Raising research funding is hard for university students. Please help fund phytobiome research.
Thought plants were boring? Really? Human life on earth depends on plants! Plants are more than just green leafy things! They are covered all over with a vast microbiome, including bacteria, fungi, and protists. Plants also interact very closely with the soil food web and with organisms on their leaves. We know very little about all the organisms living on and in plants and how those interact in natural and disturbed systems. Studying plants as complex eco(systems) is a phytobiome research approach. A phytobiome is defined as a plant, its associated organisms and the environment, and is a crucial new field that can help with sustainable food, biodiversity conservation, forestry, and many other applied applications.
This PhD research examines the impact of simulated climate warming and nitrogen deposition on the Douglas-fir (Pseudotsuga menziesii (Mirbel) Franco), western red cedar (Thuja plicata Donn ex D.Don), and western hemlock (Tsuga heterophylla (Raf.) Sarg.) phytobiomes. These tree species are iconic and ubiquitous in coastal Pacific Northwest forests. There is lots to learn about all three species, and especially very little is known about the red cedar phytobiome! A recent Botany 2021 conference abstract on this research was selected for an Ecological Section registration award:
Laura Super, University of British Columbia, Advisor: Dr. Robert Guy, For the Presentation: The impact
of simulated climate change and nitrogen deposition on conifer phytobiomes and associated vegetation
Co-author: Dr. Robert Guy
Laura Super was awarded a NSERC-CGS-D3 (Ecology and Evolution) for studying at UBC:
Want to learn more? Ask us (see “About the Phytobiome Research Project Team” below) and also, as a first start, see these below Wikipedia pages on the three tree species and the phytobiome:
Douglas-fir (Pseudotsuga menziesii (Mirbel) Franco): https://en.wikipedia.org/wiki/Douglas_fir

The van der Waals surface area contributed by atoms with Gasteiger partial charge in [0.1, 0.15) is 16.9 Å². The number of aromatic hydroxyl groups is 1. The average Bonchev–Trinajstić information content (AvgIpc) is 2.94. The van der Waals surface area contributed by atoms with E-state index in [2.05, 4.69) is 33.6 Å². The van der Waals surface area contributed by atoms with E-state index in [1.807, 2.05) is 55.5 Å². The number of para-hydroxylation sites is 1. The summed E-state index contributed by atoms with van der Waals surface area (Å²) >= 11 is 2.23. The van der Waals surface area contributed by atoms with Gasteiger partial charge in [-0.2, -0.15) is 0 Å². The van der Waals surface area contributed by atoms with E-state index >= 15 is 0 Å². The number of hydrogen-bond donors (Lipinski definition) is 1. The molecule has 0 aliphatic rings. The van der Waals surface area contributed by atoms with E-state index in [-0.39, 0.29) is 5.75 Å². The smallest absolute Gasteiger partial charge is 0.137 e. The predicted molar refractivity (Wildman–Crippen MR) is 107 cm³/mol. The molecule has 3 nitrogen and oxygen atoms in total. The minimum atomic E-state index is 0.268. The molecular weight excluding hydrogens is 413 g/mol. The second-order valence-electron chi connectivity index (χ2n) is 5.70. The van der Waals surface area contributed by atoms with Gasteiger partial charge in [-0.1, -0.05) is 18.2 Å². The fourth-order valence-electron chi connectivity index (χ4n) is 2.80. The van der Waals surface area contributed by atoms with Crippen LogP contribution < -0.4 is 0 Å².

Western red cedar (Thuja plicata Donn ex D.Don): https://en.wikipedia.org/wiki/Thuja_plicata
Western hemlock (Tsuga heterophylla (Raf.) Sarg.): https://en.wikipedia.org/wiki/Tsuga_heterophylla
Challenges and Impact of Your Support
Acquiring research funds as a student, staff, or community member is very difficult. A related initiative to raise awareness about this issue is here: https://blogs.ubc.ca/2021br2/about/. As science grows and adapts in the 21st century, equitable research funding will be increasingly important given we need all minds working on the complex problems we face: climate change, habitat loss, biodiversity loss, social inequities, etc. After UBC crowdfunding is finished, this initiative will continue, so stay tuned for long-term ways to help!
About the Phytobiome Research Project Team
This team involves: Laura Super (UBC PhD Candidate, Forest and Conservation Sciences, supervisor: Robert Guy) and others (students, staff, faculty, and community members) who are supporting these efforts through quiet or behind-the-scenes volunteering, fundraising, etc. Learn more about the Phytobiome Research Project, and related concepts with the creative efforts of the Phytobiome Research Working Group (PRWG) here: https://blogs.ubc.ca/phytorclass/.